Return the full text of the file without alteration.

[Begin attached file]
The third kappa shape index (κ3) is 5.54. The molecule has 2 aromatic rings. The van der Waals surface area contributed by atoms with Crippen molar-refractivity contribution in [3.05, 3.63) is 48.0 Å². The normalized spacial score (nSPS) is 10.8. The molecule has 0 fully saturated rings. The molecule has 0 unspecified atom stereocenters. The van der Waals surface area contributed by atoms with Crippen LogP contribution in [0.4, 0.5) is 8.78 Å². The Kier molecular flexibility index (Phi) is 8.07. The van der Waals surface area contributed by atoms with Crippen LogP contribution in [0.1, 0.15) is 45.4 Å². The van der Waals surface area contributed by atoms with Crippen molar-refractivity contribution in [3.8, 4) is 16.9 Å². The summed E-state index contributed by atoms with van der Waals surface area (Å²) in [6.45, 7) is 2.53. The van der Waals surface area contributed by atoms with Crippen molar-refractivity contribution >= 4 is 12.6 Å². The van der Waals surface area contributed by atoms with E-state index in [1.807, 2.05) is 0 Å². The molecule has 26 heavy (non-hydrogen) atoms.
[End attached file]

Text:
The third kappa shape index (κ3) is 5.54. The molecule has 2 aromatic rings. The van der Waals surface area contributed by atoms with Crippen molar-refractivity contribution in [3.05, 3.63) is 48.0 Å². The normalized spacial score (nSPS) is 10.8. The molecule has 0 fully saturated rings. The molecule has 0 unspecified atom stereocenters. The van der Waals surface area contributed by atoms with Crippen LogP contribution in [0.4, 0.5) is 8.78 Å². The Kier molecular flexibility index (Phi) is 8.07. The van der Waals surface area contributed by atoms with Crippen LogP contribution in [0.1, 0.15) is 45.4 Å². The van der Waals surface area contributed by atoms with Crippen molar-refractivity contribution in [3.8, 4) is 16.9 Å². The summed E-state index contributed by atoms with van der Waals surface area (Å²) in [6.45, 7) is 2.53. The van der Waals surface area contributed by atoms with Crippen molar-refractivity contribution >= 4 is 12.6 Å². The van der Waals surface area contributed by atoms with E-state index in [1.807, 2.05) is 0 Å². The molecule has 26 heavy (non-hydrogen) atoms.